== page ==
We spent two days in Gothenburg, Sweden as our first port of call on our Scandinavian honeymoon. We were there for 3 nights, which really wasn’t enough given all the things to do and see in Gothenburg – and especially since we were so tired from all that bloody wedding malarkey. But we instantly fell in love with Gothenburg, like we tend to do with wherever we go in Sweden. It’s definitely somewhere we’ll return to.
Here are some of the things we loved about Gothenburg and what to do if you have 2 days or more in this beautiful Swedish city…
Day 1: get to know Gothenburg
Embrace Gothenburg’s beauty by walking the streets
First things first: Gothenburg is absolutely beautiful.
Everywhere is green, buildings are stunning, there’s no litter (what more did you expect from Sweden?!).
It’s somewhere I could see us living in. Also, there are flowers everywhere, especially in Haga (the hipster neighbourhood). I’m a sucker for anywhere crammed with floral touches. If you are too, you’re going to enjoy this blog in general. Hopefully. Ahem. Anyway yes, Gothenburg was very floral – in retrospect probably one of the most flowery cities we’ve been to, maybe second to Kobe, Japan’s flower city.
The other lovely thing that really struck me about Gothenburg is that its atmosphere is calmer than Stockholm but still has that unique Swedish quality of orderliness and the sense that you’re in a people-first society.
Visit the Feskekörka (fish-church market)
One of the first things to do in Gothenburg has to be to visit this bad boy. We used the excellent tram system to get to the Feskekörka indoor fish market, which takes its name (fish church) from the building’s resemblance to a Gothic church. Not because it’s where fish have set up their own religion, although I for one would welcome our new fishy overlords.
Feskekörka is on the Göta älv, or Gothic river. Lots of references to Gothic-ness here, but the sort that doesn’t involve eyeliner.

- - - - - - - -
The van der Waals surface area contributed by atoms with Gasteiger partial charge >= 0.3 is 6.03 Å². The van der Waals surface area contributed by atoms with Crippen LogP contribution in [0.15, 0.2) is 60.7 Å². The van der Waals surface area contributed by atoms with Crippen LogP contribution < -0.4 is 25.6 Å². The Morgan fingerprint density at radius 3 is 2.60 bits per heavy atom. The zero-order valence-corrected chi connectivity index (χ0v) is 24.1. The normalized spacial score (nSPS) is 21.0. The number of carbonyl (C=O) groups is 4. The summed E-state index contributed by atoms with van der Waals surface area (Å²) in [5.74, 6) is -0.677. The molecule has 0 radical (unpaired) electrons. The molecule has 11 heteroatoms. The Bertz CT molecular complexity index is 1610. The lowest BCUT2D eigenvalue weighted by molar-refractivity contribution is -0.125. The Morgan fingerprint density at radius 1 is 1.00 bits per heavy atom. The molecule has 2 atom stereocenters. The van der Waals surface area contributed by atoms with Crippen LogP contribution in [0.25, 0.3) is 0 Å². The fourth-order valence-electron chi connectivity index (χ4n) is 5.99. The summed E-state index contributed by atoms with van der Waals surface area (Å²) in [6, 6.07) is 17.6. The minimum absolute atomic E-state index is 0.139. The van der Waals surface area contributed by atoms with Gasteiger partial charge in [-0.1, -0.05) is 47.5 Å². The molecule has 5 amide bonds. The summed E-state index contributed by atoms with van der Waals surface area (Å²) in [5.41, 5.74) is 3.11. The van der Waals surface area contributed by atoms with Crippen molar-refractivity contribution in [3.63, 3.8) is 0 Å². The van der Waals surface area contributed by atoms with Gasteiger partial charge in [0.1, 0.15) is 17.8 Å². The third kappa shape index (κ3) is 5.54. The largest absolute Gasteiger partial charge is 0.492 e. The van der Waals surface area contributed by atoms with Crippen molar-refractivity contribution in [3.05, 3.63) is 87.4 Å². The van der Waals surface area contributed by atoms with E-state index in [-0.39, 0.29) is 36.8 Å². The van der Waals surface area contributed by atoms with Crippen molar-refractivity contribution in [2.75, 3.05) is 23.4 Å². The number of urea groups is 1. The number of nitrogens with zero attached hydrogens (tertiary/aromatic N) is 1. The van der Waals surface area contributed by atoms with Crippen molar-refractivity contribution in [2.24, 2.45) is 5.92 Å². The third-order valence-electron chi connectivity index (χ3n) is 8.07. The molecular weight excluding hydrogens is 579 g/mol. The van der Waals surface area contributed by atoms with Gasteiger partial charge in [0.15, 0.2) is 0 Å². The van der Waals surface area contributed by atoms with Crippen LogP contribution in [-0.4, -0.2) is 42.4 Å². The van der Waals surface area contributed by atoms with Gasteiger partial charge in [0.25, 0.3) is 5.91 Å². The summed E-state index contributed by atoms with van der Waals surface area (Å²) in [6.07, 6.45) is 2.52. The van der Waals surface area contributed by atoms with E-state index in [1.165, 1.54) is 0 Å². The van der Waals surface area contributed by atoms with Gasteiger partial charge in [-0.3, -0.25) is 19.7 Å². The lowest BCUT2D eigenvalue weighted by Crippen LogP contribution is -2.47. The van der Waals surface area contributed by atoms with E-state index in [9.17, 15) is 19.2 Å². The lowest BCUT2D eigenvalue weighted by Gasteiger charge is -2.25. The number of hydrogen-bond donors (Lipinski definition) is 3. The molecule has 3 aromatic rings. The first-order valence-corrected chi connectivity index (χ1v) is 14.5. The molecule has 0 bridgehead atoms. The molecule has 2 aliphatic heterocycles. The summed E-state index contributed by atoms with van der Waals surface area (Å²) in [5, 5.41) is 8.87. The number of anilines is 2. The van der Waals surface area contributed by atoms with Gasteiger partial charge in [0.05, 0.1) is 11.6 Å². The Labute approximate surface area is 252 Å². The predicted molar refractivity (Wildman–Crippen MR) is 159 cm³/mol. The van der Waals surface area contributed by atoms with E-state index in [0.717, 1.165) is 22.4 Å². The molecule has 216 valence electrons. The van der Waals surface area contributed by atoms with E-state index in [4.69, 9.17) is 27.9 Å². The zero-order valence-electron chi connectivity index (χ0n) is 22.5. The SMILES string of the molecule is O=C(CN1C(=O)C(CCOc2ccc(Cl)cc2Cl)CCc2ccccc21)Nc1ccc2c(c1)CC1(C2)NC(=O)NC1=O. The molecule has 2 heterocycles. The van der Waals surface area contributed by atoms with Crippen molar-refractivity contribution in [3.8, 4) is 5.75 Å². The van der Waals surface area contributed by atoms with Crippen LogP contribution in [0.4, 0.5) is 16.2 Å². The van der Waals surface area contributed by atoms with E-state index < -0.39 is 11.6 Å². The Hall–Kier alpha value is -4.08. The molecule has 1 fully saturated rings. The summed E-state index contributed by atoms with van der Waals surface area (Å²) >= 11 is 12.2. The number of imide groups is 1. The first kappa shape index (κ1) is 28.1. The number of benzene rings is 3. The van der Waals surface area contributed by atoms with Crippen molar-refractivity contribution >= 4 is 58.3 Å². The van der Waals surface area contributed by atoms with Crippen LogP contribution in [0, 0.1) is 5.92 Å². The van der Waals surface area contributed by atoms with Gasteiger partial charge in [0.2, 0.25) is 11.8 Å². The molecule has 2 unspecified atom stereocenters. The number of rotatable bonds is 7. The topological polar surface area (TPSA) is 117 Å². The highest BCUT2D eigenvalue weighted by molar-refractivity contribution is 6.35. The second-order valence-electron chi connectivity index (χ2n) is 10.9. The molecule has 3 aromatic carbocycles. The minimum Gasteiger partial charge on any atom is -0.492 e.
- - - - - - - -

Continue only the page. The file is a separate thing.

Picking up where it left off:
The market is not very big, but worth going to see. Also, there are some statues outside that are crying out for photo opportunities… Anyone who doesn’t pet the dog statue has to have something wrong with them.
The area around Feskekörka was modern and slick – a contrast to hipster/vintage Haga (see further down this post). There was a boules bar/restaurant and plenty of other hip-looking places to eat and drink. We had a wander around, which was really nice on such a warm day. Like everywhere in Sweden, annoyingly attractive people were everywhere so it was a good area for people watching.
Take in the beautiful views from Skansen Kronan
Skansen Kronan is a fortress on a hill in the Haga district of the city. What better thing to do on a hot day than climb to the top of a hill while sweating profusely with no bottles of water on you? We always seem to end up doing this on holiday. What even is life.
To be fair, the view across Gothenburg was worth the arduous march up Skansen Kronan. There was also a very Instagrammable bike with flowers on it that seemed to be a permanent fixture because, you know, this is Sweden.
Explore Gothenburg’s ‘hipster’ Haga district
We were dead keen to explore the bohemian (alright, hipster) district of Haga, having heard loads about it.
Haga is the oldest district in Gothenburg, which is obvious from all the gorgeous old timber buildings. Like most bohemian areas (the Northern Quarter in Manchester and Bold Street in Liverpool, for example), it was once a run-down part of the city and now it has become the ‘in’ place to be. I’m surprised they let us in.
The main road is Haga Nygata, which is of course pedestrianised, cobbled and lined with independent shops and cafes, including the infamous Cafe Hursaren and their super-sized cinnamon buns. As a self-confessed cinnamon hater, I declined this offer. I know, I know, how can I be so obsessed with all things Swedish and not embrace the buns – soz. If it helps, Chris loves them and eats enough for the both of us.
We spent a whole afternoon taking in the atmosphere in Haga, browsing the shops and eating too much.
I wish we’d noted the names of shops we particularly liked so I could give you a really handy list of the best ones we found, but unfortunately we were too busy walking round gawping and wishing we were Swedish. Pack The Suitcases: not giving you any useful information since 2016.
Where to eat and drink in Gothenburg: the best cafés and restaurants we found
Over our two days in Gothenburg, other than the day in Branno, we managed to eat some of the best food we’ve ever had.
There’s the usual myth that you have to spend a fortune on food in Sweden. To be fair, you can easily do that if you wander into places without planning, but you can also do some research and spend far less. I promise. I’m not a fan of being ripped off, although I don’t mind spending more if it’s excellent quality. We did a mixture of nice, cheap lunches/fika and one posh evening meal too. When on honeymoon and all.